The opinion of the court was delivered by: NEAHER
MEMORANDUM OF DECISION AND ORDER
Plaintiff Eazor Express, Inc. ("Eazor"), a Pennsylvania corporation engaged in interstate trucking, commenced this maritime tort action for damages against the United States. Invoking the Extension of Admiralty Act ("EAA") and the Suits in Admiralty Act ("SIAA"), 46 U.S.C. §§ 740, 741-752 (1976), Eazor claims that the Army Corps of Engineers ("ACE") had negligently permitted an independent dredging contractor to remove lateral support from bulkheads, which supported Eazor's trucking terminal property bordering a portion of Newtown Creek in this District. Eazor subsequently sold the property, reserving the right to pursue its claim.
The following facts are not in dispute. ACE is a unit of the Department of the Army which is charged with, among other functions, maintaining navigable channels in waterways under its jurisdiction. Newtown Creek is such a navigable waterway originating in the Maspeth section of the Borough of Queens and ultimately entering into the East River. Pursuant to the Rivers and Harbor Act of 1919, ACE is authorized to maintain a 125 foot wide channel in Newtown Creek to a depth of 20 feet below mean low water. Based upon its knowledge of user traffic, however, ACE has generally sought to maintain a 16 foot channel depth in the East Branch of the Creek, the portion relevant to this controversy.
Newtown Creek serves a highly industrialized area which creates heavy waterborne traffic by scows, barges, tugs and the like carrying petroleum, scrap metals and other industrial products. To maintain a clear channel for that traffic, ACE performed soundings from time to time to determine whether shoaling, i.e., the deposit of sedimentation from the sloping sides of the Creek, had raised the 16 foot channel level. ACE had prior experience with that problem, which required dredging in 1958 and again in 1964 to restore the channel to the desired 16 foot depth. Confronted with the shoaling problem in 1974, ACE concluded that dredging was again necessary. Pursuant to standard government practice, bids were advertised for the dredging operation to be performed by an independent contractor. The low bidder was Weeks Dredging & Contracting Co., Inc. ("Weeks"), which was awarded the contract after ACE determined from past experience that Weeks was capable of performing the job from a technical standpoint.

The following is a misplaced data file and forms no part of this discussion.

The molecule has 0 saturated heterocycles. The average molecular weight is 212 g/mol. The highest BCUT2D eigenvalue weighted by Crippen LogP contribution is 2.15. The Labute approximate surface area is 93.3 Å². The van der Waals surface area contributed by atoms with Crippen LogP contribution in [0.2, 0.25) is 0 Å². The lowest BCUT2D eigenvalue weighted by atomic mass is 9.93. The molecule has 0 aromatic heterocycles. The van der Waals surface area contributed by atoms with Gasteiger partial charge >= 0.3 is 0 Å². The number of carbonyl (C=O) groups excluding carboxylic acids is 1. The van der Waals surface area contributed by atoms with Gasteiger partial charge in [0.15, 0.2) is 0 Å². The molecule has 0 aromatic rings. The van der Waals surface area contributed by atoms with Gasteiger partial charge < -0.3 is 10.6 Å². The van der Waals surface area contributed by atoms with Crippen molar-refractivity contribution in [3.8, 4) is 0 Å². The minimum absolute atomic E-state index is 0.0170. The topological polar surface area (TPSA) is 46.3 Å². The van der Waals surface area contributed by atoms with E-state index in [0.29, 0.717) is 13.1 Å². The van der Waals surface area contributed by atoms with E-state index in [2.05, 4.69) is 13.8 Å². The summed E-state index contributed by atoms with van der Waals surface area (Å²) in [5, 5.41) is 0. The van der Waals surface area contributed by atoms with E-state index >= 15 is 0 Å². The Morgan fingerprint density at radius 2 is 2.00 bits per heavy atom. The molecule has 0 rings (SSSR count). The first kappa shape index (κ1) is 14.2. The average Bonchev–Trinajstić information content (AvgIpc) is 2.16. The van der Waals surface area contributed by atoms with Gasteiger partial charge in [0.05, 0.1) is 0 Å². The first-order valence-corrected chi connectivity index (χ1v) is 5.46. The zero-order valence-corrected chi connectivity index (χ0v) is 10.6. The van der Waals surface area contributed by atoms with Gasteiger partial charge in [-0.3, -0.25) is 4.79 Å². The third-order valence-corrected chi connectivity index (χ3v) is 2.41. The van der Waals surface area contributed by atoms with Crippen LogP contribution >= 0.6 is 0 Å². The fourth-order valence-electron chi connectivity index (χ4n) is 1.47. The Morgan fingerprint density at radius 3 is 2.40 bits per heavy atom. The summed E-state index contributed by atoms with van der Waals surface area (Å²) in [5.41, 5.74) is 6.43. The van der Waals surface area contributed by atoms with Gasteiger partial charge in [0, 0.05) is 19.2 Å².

Weeks commenced dredging in the East Branch on April 8, 1974 and proceeded continuously until completion on April 17. Weeks' daily reports of the dredger's progress were submitted to ACE for review in groups of 2, 3 or 4 days. Post-dredging soundings by ACE indicated that Weeks had removed 36,558 cubic yards of material. Weeks, however, received payment for only 32,127 yards pursuant to the government's standard contract requirements. The non-payment for the excess of 4,431 cubic yards removed was in effect a penalty intended to discourage contractors from dredging more than was necessary and claiming extra compensation. It had nothing to do with any claim of wrongful performance by Weeks.
In 1966 Eazor purchased two parcels of vacant land in the Maspeth area bordering the East Branch of Newtown Creek for a total cost of $625,052. A contemporaneous survey reflected that the area of the tract was 182,448 square feet, of which 3,842 square feet lay between the deed line and the U.S. Pier and Bulkhead line, and 2,568 square feet was land under water, leaving a net area above water of 176,038 square feet. PX 2. On this combined tract Eazor constructed a 75 door trucking terminal, outbuildings and a 410 foot riprap bulkhead along one side of the property, all of which were completed in November 1967. The combined cost of land and construction was $1,245,238.